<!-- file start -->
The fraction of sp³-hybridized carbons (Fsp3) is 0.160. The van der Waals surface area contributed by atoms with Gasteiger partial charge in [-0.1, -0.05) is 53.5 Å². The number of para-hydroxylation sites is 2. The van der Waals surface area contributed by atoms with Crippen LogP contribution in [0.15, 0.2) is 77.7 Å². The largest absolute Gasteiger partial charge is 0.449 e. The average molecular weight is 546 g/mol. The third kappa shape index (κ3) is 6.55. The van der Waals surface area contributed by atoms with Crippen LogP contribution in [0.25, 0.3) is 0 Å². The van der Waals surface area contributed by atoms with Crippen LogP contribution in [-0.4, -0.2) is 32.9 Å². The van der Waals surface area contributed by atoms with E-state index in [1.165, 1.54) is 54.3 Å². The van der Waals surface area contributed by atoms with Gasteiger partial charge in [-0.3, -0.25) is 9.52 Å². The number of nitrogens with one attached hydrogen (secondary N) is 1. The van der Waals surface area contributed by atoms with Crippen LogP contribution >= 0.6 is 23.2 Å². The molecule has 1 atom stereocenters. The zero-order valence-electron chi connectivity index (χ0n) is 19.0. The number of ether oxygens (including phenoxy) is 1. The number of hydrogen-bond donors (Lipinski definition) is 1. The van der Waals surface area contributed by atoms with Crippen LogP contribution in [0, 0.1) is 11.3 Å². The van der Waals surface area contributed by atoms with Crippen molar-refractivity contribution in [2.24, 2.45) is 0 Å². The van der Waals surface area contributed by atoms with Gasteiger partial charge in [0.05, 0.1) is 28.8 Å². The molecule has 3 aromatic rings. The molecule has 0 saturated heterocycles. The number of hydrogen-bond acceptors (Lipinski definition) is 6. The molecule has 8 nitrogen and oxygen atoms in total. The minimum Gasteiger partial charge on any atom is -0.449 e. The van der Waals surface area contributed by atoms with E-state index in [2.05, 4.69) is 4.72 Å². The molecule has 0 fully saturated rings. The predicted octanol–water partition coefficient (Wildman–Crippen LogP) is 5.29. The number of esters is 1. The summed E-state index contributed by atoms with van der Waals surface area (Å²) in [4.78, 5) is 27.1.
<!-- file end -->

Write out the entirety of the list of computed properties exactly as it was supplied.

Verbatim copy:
The fraction of sp³-hybridized carbons (Fsp3) is 0.160. The van der Waals surface area contributed by atoms with Gasteiger partial charge in [-0.1, -0.05) is 53.5 Å². The number of para-hydroxylation sites is 2. The van der Waals surface area contributed by atoms with Crippen LogP contribution in [0.15, 0.2) is 77.7 Å². The largest absolute Gasteiger partial charge is 0.449 e. The average molecular weight is 546 g/mol. The third kappa shape index (κ3) is 6.55. The van der Waals surface area contributed by atoms with Crippen LogP contribution in [0.25, 0.3) is 0 Å². The van der Waals surface area contributed by atoms with Crippen LogP contribution in [-0.4, -0.2) is 32.9 Å². The van der Waals surface area contributed by atoms with E-state index in [1.165, 1.54) is 54.3 Å². The van der Waals surface area contributed by atoms with Gasteiger partial charge in [-0.3, -0.25) is 9.52 Å². The number of nitrogens with one attached hydrogen (secondary N) is 1. The van der Waals surface area contributed by atoms with Crippen LogP contribution >= 0.6 is 23.2 Å². The molecule has 1 atom stereocenters. The zero-order valence-electron chi connectivity index (χ0n) is 19.0. The number of ether oxygens (including phenoxy) is 1. The number of hydrogen-bond donors (Lipinski definition) is 1. The van der Waals surface area contributed by atoms with Crippen LogP contribution in [0, 0.1) is 11.3 Å². The van der Waals surface area contributed by atoms with Crippen molar-refractivity contribution in [2.24, 2.45) is 0 Å². The van der Waals surface area contributed by atoms with Gasteiger partial charge in [0.05, 0.1) is 28.8 Å². The molecule has 3 aromatic rings. The molecule has 0 saturated heterocycles. The number of hydrogen-bond acceptors (Lipinski definition) is 6. The molecule has 8 nitrogen and oxygen atoms in total. The minimum Gasteiger partial charge on any atom is -0.449 e. The van der Waals surface area contributed by atoms with E-state index in [2.05, 4.69) is 4.72 Å². The molecule has 0 fully saturated rings. The predicted octanol–water partition coefficient (Wildman–Crippen LogP) is 5.29. The number of esters is 1. The summed E-state index contributed by atoms with van der Waals surface area (Å²) in [4.78, 5) is 27.1.